The use of 3D glasses has always been thought to be the main barrier in the mainstream acceptance of tridimensional televisions.
Despite companies such as Samsung and Sony developing better 3D technology using more advanced glasses, other companies have opted to find ways to use 3D TVs without the use of glasses.
At the moment, there is a technology that relies on the use of webcams built into the TV sets which tracks the head and eye movement of the viewers and is able to adjust the image on the set accordingly. Another method of glasses-free technology is being developed by a certain Hungarian company.
iPoint 3D is currently working on, what it calls, the 3D TV Box which converts 3D video data into the correct signals needed by autostereoscopic displays to allow viewers to watch 3D without glasses.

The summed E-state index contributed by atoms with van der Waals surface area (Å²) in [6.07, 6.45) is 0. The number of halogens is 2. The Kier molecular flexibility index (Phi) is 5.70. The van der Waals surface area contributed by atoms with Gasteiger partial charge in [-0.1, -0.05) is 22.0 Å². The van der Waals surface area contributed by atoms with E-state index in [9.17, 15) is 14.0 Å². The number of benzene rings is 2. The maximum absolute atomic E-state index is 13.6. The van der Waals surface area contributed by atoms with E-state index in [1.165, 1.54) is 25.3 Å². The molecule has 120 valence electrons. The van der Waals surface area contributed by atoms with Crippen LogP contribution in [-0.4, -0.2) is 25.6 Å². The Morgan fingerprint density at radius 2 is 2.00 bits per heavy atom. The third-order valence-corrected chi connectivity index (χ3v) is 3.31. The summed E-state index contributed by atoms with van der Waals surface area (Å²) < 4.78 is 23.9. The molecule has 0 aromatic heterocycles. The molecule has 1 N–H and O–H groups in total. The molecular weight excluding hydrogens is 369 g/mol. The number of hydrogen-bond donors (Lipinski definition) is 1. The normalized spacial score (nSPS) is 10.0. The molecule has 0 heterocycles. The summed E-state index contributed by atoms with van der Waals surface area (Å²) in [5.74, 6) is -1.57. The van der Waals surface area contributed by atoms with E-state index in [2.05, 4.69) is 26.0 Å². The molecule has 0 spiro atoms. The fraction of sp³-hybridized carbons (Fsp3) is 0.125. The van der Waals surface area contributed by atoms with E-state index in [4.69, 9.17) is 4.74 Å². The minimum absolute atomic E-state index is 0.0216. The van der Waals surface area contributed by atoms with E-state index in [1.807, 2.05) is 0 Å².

This could potentially be a better method of delivering glasses-free 3D however at the moment all forms of specs-free technology are unable to deliver a picture that is as clear as 3D technology which requires the viewers to wear tridimensional eyewear.
The no-glasses 3D technology also ties viewers down to sitting at a specific height and position in order to see the tridimensional effect.
This is another aspect preventing the technology from becoming popular. Toshiba has a specs-free 3D TV on sale at the moment which uses a lenticular lens to produce different images that can be seen at different angles.
However, this option does not produce as much of an immersive experience that other 3D TVs that require glasses provide, added to that the price tag, and it is unsurprising that it has taken off.